W planach i kampaniach wyborczych mówił o zakończeniu w USA rasizmu, dotykającego najczęściej Afroamerykanów.

20 stycznia 1961 został zaprzysiężony na 35 prezydenta USA, wtedy też wypowiedział słynne słowa: „Nie pytaj, co twój kraj może zrobić dla ciebie, zapytaj, co ty możesz zrobić dla swojego kraju” (ang. Ask not what your country can do for you, ask what you can do for your country).

W tym samym 1961 r. został uhonorowany tytułem Człowieka Roku tygodnika „Time”.

10 Things You May Not Know About John F. Kennedy



By Christopher Klein






















On November 22, 1963, 46-year-old John F. Kennedy was murdered as bullets ripped through his presidential motorcade parading through downtown Dallas. Fifty years after his assassination, learn 10 surprising facts about America’s 35th president.

list-jfk1. He and Jackie Kennedy had four children.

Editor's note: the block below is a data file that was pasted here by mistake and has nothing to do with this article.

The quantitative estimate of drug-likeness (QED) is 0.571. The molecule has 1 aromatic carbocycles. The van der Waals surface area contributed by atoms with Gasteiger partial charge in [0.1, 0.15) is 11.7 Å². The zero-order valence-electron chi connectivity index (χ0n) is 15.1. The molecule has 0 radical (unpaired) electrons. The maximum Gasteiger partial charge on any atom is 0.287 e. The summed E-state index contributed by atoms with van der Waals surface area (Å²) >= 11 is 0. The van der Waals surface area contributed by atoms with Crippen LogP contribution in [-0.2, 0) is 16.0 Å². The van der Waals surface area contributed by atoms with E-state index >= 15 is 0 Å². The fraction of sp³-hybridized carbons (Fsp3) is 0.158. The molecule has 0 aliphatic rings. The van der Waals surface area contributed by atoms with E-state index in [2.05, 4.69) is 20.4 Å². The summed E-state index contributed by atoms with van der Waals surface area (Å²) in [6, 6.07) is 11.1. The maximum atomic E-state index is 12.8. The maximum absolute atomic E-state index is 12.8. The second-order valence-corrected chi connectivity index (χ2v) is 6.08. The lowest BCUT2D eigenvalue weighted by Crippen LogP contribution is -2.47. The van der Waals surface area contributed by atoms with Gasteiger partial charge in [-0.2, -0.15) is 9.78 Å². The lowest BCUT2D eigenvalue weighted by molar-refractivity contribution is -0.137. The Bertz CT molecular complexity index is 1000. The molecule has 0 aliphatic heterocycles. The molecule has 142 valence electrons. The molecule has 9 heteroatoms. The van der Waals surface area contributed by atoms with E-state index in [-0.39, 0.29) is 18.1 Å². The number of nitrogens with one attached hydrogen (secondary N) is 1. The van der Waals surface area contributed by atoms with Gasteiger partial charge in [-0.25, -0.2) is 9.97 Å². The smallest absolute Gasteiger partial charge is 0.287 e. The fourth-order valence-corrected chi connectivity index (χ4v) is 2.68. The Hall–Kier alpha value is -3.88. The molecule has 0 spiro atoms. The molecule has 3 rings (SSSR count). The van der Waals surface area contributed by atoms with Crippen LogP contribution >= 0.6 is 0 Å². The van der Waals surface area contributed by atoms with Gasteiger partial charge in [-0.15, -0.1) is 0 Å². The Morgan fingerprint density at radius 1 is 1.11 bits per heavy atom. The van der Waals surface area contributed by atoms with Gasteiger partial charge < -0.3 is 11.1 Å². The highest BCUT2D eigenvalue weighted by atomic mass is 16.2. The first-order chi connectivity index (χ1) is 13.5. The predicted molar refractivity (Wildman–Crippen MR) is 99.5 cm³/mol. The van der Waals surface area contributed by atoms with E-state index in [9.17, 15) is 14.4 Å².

In addition to Caroline and John, Jr., the Kennedys had two other children. In 1956, Jackie gave birth to a stillborn girl whom the couple intended to name Arabella, and on August 7, 1963, Patrick Bouvier Kennedy was born five-and-a-half weeks early. The baby weighed under five pounds and died two days later from a pulmonary disease. The bodies of the two children were removed from Massachusetts in 1963 to be next to their father in Arlington National Cemetery.

2. Kennedy received last rites three times before his presidency. 
Kennedy suffered from poor health his entire life and, fearing imminent death, America’s first Catholic president received the sacramental last rites of the church on three occasions. On a trip to England in 1947, Kennedy fell ill and was given perhaps a year to live after being diagnosed with Addison’s disease, a rare disorder of the adrenal glands. Returning to America aboard the Queen Mary, Kennedy was so ill that a priest was summoned to administer last rites. He received the sacrament again in 1951 after suffering from an extremely high fever while traveling in Asia and in 1954 after he slipped into a coma from an infection after surgery to address his chronic back problems.

3. The Army medically disqualified Kennedy from service.